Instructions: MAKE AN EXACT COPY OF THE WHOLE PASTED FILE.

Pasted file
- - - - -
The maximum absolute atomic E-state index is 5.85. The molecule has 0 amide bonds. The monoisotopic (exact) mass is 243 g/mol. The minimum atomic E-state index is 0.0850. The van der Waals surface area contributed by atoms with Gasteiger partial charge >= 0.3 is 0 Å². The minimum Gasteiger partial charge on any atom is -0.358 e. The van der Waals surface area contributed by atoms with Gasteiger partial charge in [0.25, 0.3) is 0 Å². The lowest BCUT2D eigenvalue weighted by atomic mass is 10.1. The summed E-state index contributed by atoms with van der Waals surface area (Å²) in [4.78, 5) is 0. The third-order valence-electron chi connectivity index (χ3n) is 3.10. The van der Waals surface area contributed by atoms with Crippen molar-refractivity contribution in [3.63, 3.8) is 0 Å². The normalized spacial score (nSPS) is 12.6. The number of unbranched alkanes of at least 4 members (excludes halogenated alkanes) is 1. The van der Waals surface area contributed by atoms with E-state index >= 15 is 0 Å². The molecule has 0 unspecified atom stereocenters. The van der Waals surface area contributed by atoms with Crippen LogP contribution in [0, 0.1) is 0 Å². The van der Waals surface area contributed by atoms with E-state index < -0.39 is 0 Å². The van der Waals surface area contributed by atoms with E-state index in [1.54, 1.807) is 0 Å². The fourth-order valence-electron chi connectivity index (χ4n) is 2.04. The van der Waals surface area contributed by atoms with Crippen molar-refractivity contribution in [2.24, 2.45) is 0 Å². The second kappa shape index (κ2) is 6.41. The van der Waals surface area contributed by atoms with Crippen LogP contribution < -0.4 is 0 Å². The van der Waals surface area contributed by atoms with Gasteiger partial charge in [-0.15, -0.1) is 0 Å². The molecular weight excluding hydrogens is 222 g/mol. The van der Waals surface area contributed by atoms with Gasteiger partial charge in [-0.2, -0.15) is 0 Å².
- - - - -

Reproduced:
The maximum absolute atomic E-state index is 5.85. The molecule has 0 amide bonds. The monoisotopic (exact) mass is 243 g/mol. The minimum atomic E-state index is 0.0850. The van der Waals surface area contributed by atoms with Gasteiger partial charge >= 0.3 is 0 Å². The minimum Gasteiger partial charge on any atom is -0.358 e. The van der Waals surface area contributed by atoms with Gasteiger partial charge in [0.25, 0.3) is 0 Å². The lowest BCUT2D eigenvalue weighted by atomic mass is 10.1. The summed E-state index contributed by atoms with van der Waals surface area (Å²) in [4.78, 5) is 0. The third-order valence-electron chi connectivity index (χ3n) is 3.10. The van der Waals surface area contributed by atoms with Crippen molar-refractivity contribution in [3.63, 3.8) is 0 Å². The normalized spacial score (nSPS) is 12.6. The number of unbranched alkanes of at least 4 members (excludes halogenated alkanes) is 1. The van der Waals surface area contributed by atoms with E-state index >= 15 is 0 Å². The molecule has 0 unspecified atom stereocenters. The van der Waals surface area contributed by atoms with Crippen LogP contribution in [0, 0.1) is 0 Å². The van der Waals surface area contributed by atoms with E-state index < -0.39 is 0 Å². The van der Waals surface area contributed by atoms with E-state index in [1.54, 1.807) is 0 Å². The fourth-order valence-electron chi connectivity index (χ4n) is 2.04. The van der Waals surface area contributed by atoms with Crippen molar-refractivity contribution in [2.24, 2.45) is 0 Å². The second kappa shape index (κ2) is 6.41. The van der Waals surface area contributed by atoms with Crippen LogP contribution < -0.4 is 0 Å². The van der Waals surface area contributed by atoms with Gasteiger partial charge in [-0.15, -0.1) is 0 Å². The molecular weight excluding hydrogens is 222 g/mol. The van der Waals surface area contributed by atoms with Gasteiger partial charge in [-0.2, -0.15) is 0 Å².